Nissen and Wolski stated that drug “therapy might provoke MI or death from CV causes after a relatively short-term exposure” if patients belonged to a susceptible population.1 Singh et al. provided similar evidence, stating that “heart failure was more likely to occur after several months (with a median treatment duration of 24 weeks) after initiation of therapy.”5
Our main focus was to determine whether there was a difference in the rate of CV events associated with rosiglitazone and pioglitazone in a head-to-head study involving patients with type-2 diabetes. However, we also assessed whether TZDs as a whole (the drug class effect) increased this risk. We constructed logistic regression models to estimate the probability of an adverse CV event based on TZD or OAD use.
Propensity scoring is particularly useful for controlling treatment effects, or channeling bias, with observational data. This method corrects for the possibility of confounding by indication based on prescribing decisions that take into account a given patient’s baseline risk or other specific morbidities. If the two comparison groups do not share similar characteristics of covariates, the comparison of the treatment effects of the two groups may be overestimated or underestimated. Using this method of scoring helps to control such confounding by maximizing the chance that baseline variables are randomly distributed between the two drug groups within each stratum of the propensity score.
Rosenbaum and Rubin developed this analytical method.68 By estimating the probability of exposure to a certain treatment, given multiple covariates, we adjusted the initial model. We used the two-stage model, first predicting the likelihood of TZD treatment (the propensity score) and then used logistic regression to predict the likelihood of events.
When we constructed the propensity score, it was crucial that we adjust the patient samples in order to balance the properties of the covariates. We compared the covariate means for treated patients and control groups, before and after matching, and tested the covariate balance. This step was performed to test whether the mean covariates of patients in one treatment group would differ significantly from those in the other treatment group within a similar propensity score.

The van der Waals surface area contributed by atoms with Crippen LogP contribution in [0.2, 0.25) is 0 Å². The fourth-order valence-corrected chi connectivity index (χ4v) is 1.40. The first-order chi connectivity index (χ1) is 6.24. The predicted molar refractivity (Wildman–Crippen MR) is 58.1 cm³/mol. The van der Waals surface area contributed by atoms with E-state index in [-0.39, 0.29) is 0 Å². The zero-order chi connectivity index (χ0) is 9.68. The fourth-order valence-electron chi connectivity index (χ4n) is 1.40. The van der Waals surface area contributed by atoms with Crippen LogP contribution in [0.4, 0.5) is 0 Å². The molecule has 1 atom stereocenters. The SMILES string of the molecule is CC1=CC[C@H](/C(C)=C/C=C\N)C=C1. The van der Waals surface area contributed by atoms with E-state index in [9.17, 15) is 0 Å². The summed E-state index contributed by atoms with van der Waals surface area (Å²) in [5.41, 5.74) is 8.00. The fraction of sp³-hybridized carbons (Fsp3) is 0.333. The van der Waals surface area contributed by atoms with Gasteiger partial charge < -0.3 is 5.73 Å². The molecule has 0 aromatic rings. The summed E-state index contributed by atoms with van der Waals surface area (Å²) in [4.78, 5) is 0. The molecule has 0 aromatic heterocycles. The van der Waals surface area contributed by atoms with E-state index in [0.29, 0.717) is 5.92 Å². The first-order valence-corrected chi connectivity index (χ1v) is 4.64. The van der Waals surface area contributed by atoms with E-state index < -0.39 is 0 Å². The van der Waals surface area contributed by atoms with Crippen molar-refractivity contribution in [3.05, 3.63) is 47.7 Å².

We divided the final sample into five quintiles and used a weighted average over the strata in each treatment group to calculate the t-statistic in the groups. We repeated the procedure for each stratum and each covariate until all patient characteristics were in balance.
Data Source and Sample
We initially included a total of 19 million medical records from a total of 20,756 patients, with nine million pharmacy claims, in our sample. More than 14,000 patients with type-2 diabetes mellitus initially were prescribed a TZD or another OAD during the study period. Most patients were female (67%) and African-American (58%), and 39% lived in the city of Baltimore. Only patients who had both medical and pharmacy claims during the study period were included in the study. Among diabetic patients, those who were treated with insulin alone during the entire study period were excluded.
These insulin-treated patients represented one of two groups. The first group had type-2 diabetes at a progressive stage, and the second group had type-1 diabetes mellitus. A flow chart depicting our study case selection is presented in Figure 1.
Figure 1
Figure 1
Study case selection. OAD = oral diabetic drug; TZD = thiazolidinedione.
Low-income families; children; pregnant women; women with breast or cervical cancer; and aged, blind, or disabled adults sometimes qualify for Medicaid programs. We excluded patients who were dually eligible for both Medicaid and Medicare, because by definition their Medicaid files would be only partially complete.
We controlled for the demographic variables of age (as of January 1, 2007), race, city residency, and sex. The age categories included patients younger than 40 years and those between 40 and 65. A race variable was used to compare African-Americans (51%) with all other patients, because other groups were not represented in our sample. Residents of Baltimore were compared with others in the state. The resultant reference group was the non–African-American male with type-2 diabetes, younger than 40 years of age, and a non-Baltimore resident with no other recorded comorbidity conditions.
The mean age of the total study population (14,623 patients) was 51 years (median, 53 years). In our final sample, approximately 39% (5,712 patients) who took a certain type of OAD also took the TZDs over 60 cumulative days during the study period. We started observing patients on the first day of receiving their prescription for a TZD or an OAD. We defined “exposure” to a given drug as a cumulative 60 days of taking that drug with no more than 30 days of taking the other drug.9 OAD and TZD cohort definitions are detailed in Figure 2.